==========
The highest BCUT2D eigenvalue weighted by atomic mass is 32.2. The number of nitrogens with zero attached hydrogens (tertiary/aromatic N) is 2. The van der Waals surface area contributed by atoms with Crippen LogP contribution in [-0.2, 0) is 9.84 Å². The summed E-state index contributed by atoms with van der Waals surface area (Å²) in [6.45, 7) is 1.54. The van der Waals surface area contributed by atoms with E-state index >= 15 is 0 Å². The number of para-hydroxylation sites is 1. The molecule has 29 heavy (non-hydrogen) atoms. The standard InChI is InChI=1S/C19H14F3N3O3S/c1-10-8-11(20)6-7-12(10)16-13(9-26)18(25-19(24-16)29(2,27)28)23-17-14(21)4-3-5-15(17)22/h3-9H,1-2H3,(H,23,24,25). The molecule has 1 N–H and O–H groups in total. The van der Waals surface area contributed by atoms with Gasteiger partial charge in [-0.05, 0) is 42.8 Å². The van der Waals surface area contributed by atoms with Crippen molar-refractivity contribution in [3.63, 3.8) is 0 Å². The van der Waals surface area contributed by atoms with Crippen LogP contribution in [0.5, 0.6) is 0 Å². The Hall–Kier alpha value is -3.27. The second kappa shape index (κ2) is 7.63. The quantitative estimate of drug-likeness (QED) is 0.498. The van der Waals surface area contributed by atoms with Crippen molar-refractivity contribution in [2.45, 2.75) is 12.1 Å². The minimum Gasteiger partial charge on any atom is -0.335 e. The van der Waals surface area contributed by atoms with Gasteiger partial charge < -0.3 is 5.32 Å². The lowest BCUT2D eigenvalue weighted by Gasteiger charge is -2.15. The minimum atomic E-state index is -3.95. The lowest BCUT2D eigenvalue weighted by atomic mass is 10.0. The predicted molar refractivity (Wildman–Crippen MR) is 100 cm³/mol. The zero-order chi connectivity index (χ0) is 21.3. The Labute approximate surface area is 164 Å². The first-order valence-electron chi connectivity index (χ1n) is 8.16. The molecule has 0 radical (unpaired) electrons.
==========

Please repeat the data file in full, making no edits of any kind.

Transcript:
The highest BCUT2D eigenvalue weighted by atomic mass is 32.2. The number of nitrogens with zero attached hydrogens (tertiary/aromatic N) is 2. The van der Waals surface area contributed by atoms with Crippen LogP contribution in [-0.2, 0) is 9.84 Å². The summed E-state index contributed by atoms with van der Waals surface area (Å²) in [6.45, 7) is 1.54. The van der Waals surface area contributed by atoms with E-state index >= 15 is 0 Å². The number of para-hydroxylation sites is 1. The molecule has 29 heavy (non-hydrogen) atoms. The standard InChI is InChI=1S/C19H14F3N3O3S/c1-10-8-11(20)6-7-12(10)16-13(9-26)18(25-19(24-16)29(2,27)28)23-17-14(21)4-3-5-15(17)22/h3-9H,1-2H3,(H,23,24,25). The molecule has 1 N–H and O–H groups in total. The van der Waals surface area contributed by atoms with Gasteiger partial charge in [-0.05, 0) is 42.8 Å². The van der Waals surface area contributed by atoms with Crippen molar-refractivity contribution in [3.63, 3.8) is 0 Å². The van der Waals surface area contributed by atoms with Crippen LogP contribution in [0.5, 0.6) is 0 Å². The Hall–Kier alpha value is -3.27. The second kappa shape index (κ2) is 7.63. The quantitative estimate of drug-likeness (QED) is 0.498. The van der Waals surface area contributed by atoms with Crippen molar-refractivity contribution in [2.45, 2.75) is 12.1 Å². The minimum Gasteiger partial charge on any atom is -0.335 e. The van der Waals surface area contributed by atoms with Gasteiger partial charge < -0.3 is 5.32 Å². The lowest BCUT2D eigenvalue weighted by Gasteiger charge is -2.15. The minimum atomic E-state index is -3.95. The lowest BCUT2D eigenvalue weighted by atomic mass is 10.0. The predicted molar refractivity (Wildman–Crippen MR) is 100 cm³/mol. The zero-order chi connectivity index (χ0) is 21.3. The Labute approximate surface area is 164 Å². The first-order valence-electron chi connectivity index (χ1n) is 8.16. The molecule has 0 radical (unpaired) electrons.